What will the world’s religious population look like in the middle of the twentieth century? Well, pace Frederick Nietzsche, God will not be dead, at least according to the number of believers in the world. Instead, it will be those of no religious affiliation who will be rarer as a proportion of the population, according to a recent report by the Pew Research Center. But, while the proportion of the world’s population that profess belief in one religion or another will increase from 84 to 87.5 per cent, certain religions will decline. Indeed, the only groups which will increase their share of the world’s population from 2015 to 2060 will be Muslims and Christians.
Drawing on a database of nearly 2500 databases, surveys and population registers, the report predicts that the world’s population in 2016 will have grown by 32 per cent, to 9.6 billion. While almost all of the world’s religious affiliations/groupings, including the “unaffiliated” or “nones”, are expected to grow in absolute terms, only the Christians and Muslims are expected to grow by more than 32% and thus grow their share of the world’s population. Thus, while the numbers of unaffiliated will grow by 3 per cent, to just over 1.2 billion people in 2060, the proportion of the world not adhering to one of the religious groupings will decline from 16 to 12.5 per cent. The unaffiliated will thus be the fourth largest religious grouping in 2060 whereas it is the third largest today. By the middle of the twenty-first century it will have been leap-frogged by the number of Hindus in the world whose share will also decline (from 15.1 to 14.5 per cent) but not as quickly as the “nones”. There will be more Jews and more people adhering to folk religions (for example, traditional African, Chinese, Native American and Aboriginal Australian religions) in 2060 than there are today, but both groups will be slightly less popular relatively than they are today.
In fact, in absolute terms, the only groupings which will decline between now and 2060 are “other relgions” (Baha’is, Jains, Sikhs, Taoists etc) and Buddhists. The latter will decline from half a billion to 461 million people. This is due to low fertility rates and ageing populations in China, Thailand and Japan.
The two largest religions in 2016 were Christianity (31.2 per cent of the world’s population) and Islam (24.1 per cent of the world’s population). They will continue to be the largest religions in 2060, and Christianity will still be the largest religion. But only just. While Christianity will grow by 34% in the years to 2060, this is only just faster than the world’s overall population growth. So, in 2060 31.8 per cent of the world will be Christian, a proportionate growth of only 0.6%. The number of Muslims in the world will grow much more quickly. By 2060 there will be nearly as many Muslims as Christians in the world at 31.1 per cent. This represents a growth rate of 70 per cent in the next four decades. This is due to the relatively younger Muslim population in 2016 and the much higher fertility rates for Muslims globally. This can be seen in the number of babies estimated to be born to Muslim parents. In the five years to 2015 there were 213 million Muslim births, while in the same period there were 223 million Christian births. However by 2030-35 there will be roughly similar numbers of babies born in each religious tradition and by 2055-2060 there will be six million more Muslim than Christian births.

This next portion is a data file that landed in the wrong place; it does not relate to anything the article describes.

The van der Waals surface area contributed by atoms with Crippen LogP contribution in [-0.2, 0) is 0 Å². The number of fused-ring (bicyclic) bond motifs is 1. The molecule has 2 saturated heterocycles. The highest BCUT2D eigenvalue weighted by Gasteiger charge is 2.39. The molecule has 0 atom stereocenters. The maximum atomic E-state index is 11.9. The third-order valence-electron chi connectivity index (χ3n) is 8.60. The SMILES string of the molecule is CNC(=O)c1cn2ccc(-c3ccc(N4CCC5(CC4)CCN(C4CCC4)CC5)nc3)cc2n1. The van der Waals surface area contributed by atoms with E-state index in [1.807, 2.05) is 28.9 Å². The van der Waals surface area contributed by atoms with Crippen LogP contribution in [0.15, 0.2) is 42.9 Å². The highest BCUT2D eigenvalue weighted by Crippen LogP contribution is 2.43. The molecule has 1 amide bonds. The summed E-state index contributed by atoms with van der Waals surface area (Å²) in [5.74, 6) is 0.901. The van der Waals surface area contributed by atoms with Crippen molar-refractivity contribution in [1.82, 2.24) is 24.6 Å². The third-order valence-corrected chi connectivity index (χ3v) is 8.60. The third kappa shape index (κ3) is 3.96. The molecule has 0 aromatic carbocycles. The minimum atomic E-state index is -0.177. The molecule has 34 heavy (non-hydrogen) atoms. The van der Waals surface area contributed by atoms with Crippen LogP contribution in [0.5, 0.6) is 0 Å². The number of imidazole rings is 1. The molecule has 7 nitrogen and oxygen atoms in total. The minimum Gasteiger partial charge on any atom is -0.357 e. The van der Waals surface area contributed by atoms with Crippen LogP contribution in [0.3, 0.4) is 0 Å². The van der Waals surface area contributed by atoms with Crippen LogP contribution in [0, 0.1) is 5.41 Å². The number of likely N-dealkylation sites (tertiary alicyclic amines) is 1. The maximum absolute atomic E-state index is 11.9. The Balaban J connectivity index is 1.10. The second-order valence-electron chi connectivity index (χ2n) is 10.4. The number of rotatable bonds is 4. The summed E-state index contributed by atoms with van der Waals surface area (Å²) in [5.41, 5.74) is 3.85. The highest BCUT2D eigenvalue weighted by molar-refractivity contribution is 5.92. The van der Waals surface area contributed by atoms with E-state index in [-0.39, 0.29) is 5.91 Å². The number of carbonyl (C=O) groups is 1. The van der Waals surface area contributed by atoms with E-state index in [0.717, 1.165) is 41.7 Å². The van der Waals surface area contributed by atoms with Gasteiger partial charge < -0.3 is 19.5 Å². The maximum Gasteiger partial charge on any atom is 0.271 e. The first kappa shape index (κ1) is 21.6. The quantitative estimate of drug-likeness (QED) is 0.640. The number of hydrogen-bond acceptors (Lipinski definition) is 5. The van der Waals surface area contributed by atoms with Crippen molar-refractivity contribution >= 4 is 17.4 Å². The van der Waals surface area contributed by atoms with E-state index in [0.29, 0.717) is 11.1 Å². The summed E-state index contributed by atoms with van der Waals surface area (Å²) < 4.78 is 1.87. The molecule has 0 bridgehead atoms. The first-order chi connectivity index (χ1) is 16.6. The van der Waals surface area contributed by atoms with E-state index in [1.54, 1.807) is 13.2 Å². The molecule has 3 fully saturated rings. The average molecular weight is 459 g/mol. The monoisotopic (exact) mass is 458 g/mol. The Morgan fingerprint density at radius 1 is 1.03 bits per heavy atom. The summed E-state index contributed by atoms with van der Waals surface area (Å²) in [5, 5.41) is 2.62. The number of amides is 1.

What is largely driving these projections is demography. Muslims, and to a lesser extent Christians, live in younger, more fertile countries, particularly in sub-Saharan Africa. Buddhists and “nones” tend to live in older, less fertile countries like China, Japan or Western Europe. While there is some adjustment in Pew’s projections to take account of religious shifting once a person is an adult, this is far overshadowed by natural change. Thus, in the years 2010-2015, Christianity grew naturally by 116 million people, but decreased due to shifting by nine million. Conversely, the unaffiliated grew by 26 million people naturally and were further boosted by another 8 million shifting when adults. Islam grew by 152 million naturally, but only 0.5 million due to religious shifting.
This MercatorNet article was republished with permission.
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Marcus Roberts was two years out of law school when he decided that practising law was no longer for him. He therefore went back to Auckland University and did his LLM while tutoring at the new law school at the Auckland University of Technology. He has just started a new job teaching contract law at Auckland University.
Aside from law, his passions include running and reading (particularly philosophy, apologetics and history) and supporting the New Zealand cricket team (which counts as penance for a vast multitude of sins).